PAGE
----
What Plant Migrations Tell Us about Ourselves

What Plant Migrations Tell Us about Ourselves

What Plant Migrations Tell Us about Ourselves

New insights into why animals play, how to hunt an asteroid, and more books out now

An underwater view of a kelp forest.

Credit:

Brent Durand/Getty Images

NONFICTION

Dispersals: On Plants, Borders, and Belonging
by Jessica J. Lee
Catapult, 2024 ($27)

As a child in Canada, Jessica J. Lee squirmed at the kelp her Taiwanese mother sprinkled in sparerib soup and at the laverbread her father’s Welsh parents made from pureed boiled seaweed. “How can I love something I remain afraid of?” asks Lee, a memoirist and environmental historian. In this lyrical essay collection, she decides that she needs “to think about seaweeds objectively—hold them out in front of me like ideas.” By rendering them as physical marvels while parsing the ideas we project onto them, Lee makes visible the entanglements between our lives and theirs.


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Algae are everywhere, from biofuels to toothpaste, and Lee reveals how much our knowledge of them was shaped by 19th-century female algologists, who were encouraged to study the plant because its nonflowering structure made it “polite” for women to research. “Like seaweeds, how much of their lives went unnoticed?” Lee asks. Dispersals shows us that we cannot view the trajectory of a plant without bumping into trajectories of human power.

Weaving material from literary, personal, scientific and historical sources, Lee examines plants—including seaweed and far beyond it—that broach human borders, exploring their migrations alongside her own. “What is it to be a world citizen amongst species?” she asks. “The natural world presses against our tendency to lay arbitrary geopolitical boundaries upon it—and we, by our own movements, likewise transgress the borders we apply.” Calling something a weed is less about describing a plant than about naming a desire for the world around it, and Lee writes intimately about her own oscillating cravings for movement and rootedness against a backdrop of COVID and new motherhood. She devotes essays to plants encountered in the kitchen, such as soy and tea, as well as often overlooked ones, like the heath star moss: tiny, starlike and one of the world’s most invasive species.

Dispersals asks readers to consider how plants challenge not only spatial borders but taxonomic ones. “All the citruses we value were shaped by human hands,” Lee writes. “Are they, too, human descendants?” 

IN BRIEF

Kingdom of Play: What Ball-Bouncing Octopuses, Belly-Flopping Monkeys, and Mud-Sliding Elephants Reveal about Life Itself
by David Toomey
Scribner, 2024 ($29)

Although author David Toomey offers delightful examples of animal play—snowboarding crows, tumbling piglets, sharks playing with a ball—he argues that, despite all the apparent whimsy, “nature takes play seriously.” Scholars are using methods as unique as tickling rats and tallying the results of faux fights between meerkats to fill surprising gaps in our understanding of play; in doing so, they deepen our insight into what, exactly, play is. Toomey makes a compelling case that not only does play offer advantages in natural selection and serve as a potential generator of animal evolution, but the innovation it sparks may even help primates like us influence our own evolution. —Dana Dunham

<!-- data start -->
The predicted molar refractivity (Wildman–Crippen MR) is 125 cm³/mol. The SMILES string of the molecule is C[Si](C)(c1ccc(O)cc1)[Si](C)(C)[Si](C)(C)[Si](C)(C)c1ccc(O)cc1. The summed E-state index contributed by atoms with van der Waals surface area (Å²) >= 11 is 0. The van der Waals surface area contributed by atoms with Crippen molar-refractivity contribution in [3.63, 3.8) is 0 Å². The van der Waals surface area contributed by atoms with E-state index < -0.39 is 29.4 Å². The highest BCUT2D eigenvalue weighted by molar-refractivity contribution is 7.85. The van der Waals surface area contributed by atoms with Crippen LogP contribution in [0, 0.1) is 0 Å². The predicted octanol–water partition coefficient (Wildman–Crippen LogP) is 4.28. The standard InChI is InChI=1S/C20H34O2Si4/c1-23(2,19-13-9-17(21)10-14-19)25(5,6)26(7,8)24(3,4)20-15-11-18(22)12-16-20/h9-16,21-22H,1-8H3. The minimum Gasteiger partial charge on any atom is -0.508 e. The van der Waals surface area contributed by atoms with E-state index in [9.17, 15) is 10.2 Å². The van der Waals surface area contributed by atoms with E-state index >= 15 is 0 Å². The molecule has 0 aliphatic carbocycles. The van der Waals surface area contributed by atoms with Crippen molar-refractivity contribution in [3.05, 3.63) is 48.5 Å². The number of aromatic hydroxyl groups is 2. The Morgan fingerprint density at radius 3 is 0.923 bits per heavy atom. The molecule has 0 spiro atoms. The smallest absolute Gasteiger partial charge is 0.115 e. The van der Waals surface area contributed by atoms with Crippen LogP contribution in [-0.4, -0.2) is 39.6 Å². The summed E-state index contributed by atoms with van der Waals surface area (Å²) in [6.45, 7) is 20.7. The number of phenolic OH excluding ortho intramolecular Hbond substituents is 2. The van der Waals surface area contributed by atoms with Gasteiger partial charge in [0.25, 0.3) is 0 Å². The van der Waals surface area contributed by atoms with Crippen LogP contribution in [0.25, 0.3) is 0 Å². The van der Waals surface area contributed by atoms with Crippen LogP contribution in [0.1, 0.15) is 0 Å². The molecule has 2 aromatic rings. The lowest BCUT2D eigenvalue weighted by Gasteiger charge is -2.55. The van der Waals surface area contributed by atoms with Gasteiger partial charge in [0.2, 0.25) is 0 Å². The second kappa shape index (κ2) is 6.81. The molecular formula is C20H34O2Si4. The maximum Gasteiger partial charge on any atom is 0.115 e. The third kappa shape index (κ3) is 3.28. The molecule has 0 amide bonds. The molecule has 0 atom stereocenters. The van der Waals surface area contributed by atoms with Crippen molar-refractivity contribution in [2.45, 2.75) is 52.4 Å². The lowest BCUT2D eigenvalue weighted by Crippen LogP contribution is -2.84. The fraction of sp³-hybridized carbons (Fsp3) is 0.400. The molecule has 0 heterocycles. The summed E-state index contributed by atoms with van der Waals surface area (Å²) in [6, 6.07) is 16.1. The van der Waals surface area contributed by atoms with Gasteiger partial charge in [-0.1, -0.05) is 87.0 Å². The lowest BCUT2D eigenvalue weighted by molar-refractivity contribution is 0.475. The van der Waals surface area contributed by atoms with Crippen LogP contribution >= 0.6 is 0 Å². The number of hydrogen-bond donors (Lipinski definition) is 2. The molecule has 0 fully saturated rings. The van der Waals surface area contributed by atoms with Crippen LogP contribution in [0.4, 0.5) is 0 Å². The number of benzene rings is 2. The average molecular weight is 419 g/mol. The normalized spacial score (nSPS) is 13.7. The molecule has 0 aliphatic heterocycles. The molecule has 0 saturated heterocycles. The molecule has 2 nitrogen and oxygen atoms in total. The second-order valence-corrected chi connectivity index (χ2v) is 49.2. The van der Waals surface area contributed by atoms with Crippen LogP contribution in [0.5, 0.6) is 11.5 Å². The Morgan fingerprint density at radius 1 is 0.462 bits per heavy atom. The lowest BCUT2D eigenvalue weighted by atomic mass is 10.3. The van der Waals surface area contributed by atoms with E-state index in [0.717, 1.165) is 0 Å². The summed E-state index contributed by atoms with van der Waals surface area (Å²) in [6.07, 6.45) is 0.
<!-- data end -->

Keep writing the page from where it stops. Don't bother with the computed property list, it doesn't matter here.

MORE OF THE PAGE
The Asteroid Hunter: A Scientist’s Journey to the Dawn of Our Solar System
by Dante S. Lauretta
Grand Central, 2024 ($30)

It’s rare that a book with such an epic premise delivers on the excitement teased by its cinematic title. The Asteroid Hunter joins this elite club with its story of the OSIRIS-REx mission, definitively relayed by Dante S. Lauretta, its principal investigator since 2011. In September 2023 OSIRIS-REx culminated in nasa’s first-ever retrieval of samples from an asteroid. Lauretta’s at times poetic account relays what’s at stake: investigating the origins of life and preventing a calamitous asteroid impact in 2182. Heartbreak and intrigue abound, but what most stands out from Lauretta’s career—which has included searching for meteorites in Antarctica, devising OSIRIS-REx’s “backronym” and selecting a landing site on the asteroid Bennu—is how joyfully fun science can be. —Maddie Bender

Waves in an Impossible Sea: How Everyday Life Emerges from the Cosmic Ocean
by Matt Strassler
Basic Books, 2024 ($32)

Physicists often struggle to simplify complex concepts for nonexperts, leading to “physics fibs” or “phibs”—straightforward but inaccurate explanations. Writer and theoretical physicist Matt Strassler unveils how fundamental physics and human existence intertwine through an imaginative, piece-by-piece deconstruction of the greatest hits of phibs, from misconceptions about sound-wave vibrations to descriptions likening the Higgs field to a “soup that fills the universe.” Strassler urges readers who want to understand the cosmos to resist the alluring but misleading guides of observation and intuition. Abundant with analogies and anecdotes, this book exemplifies how experts should write about matter, motion and mass for the masses. —Lucy Tu

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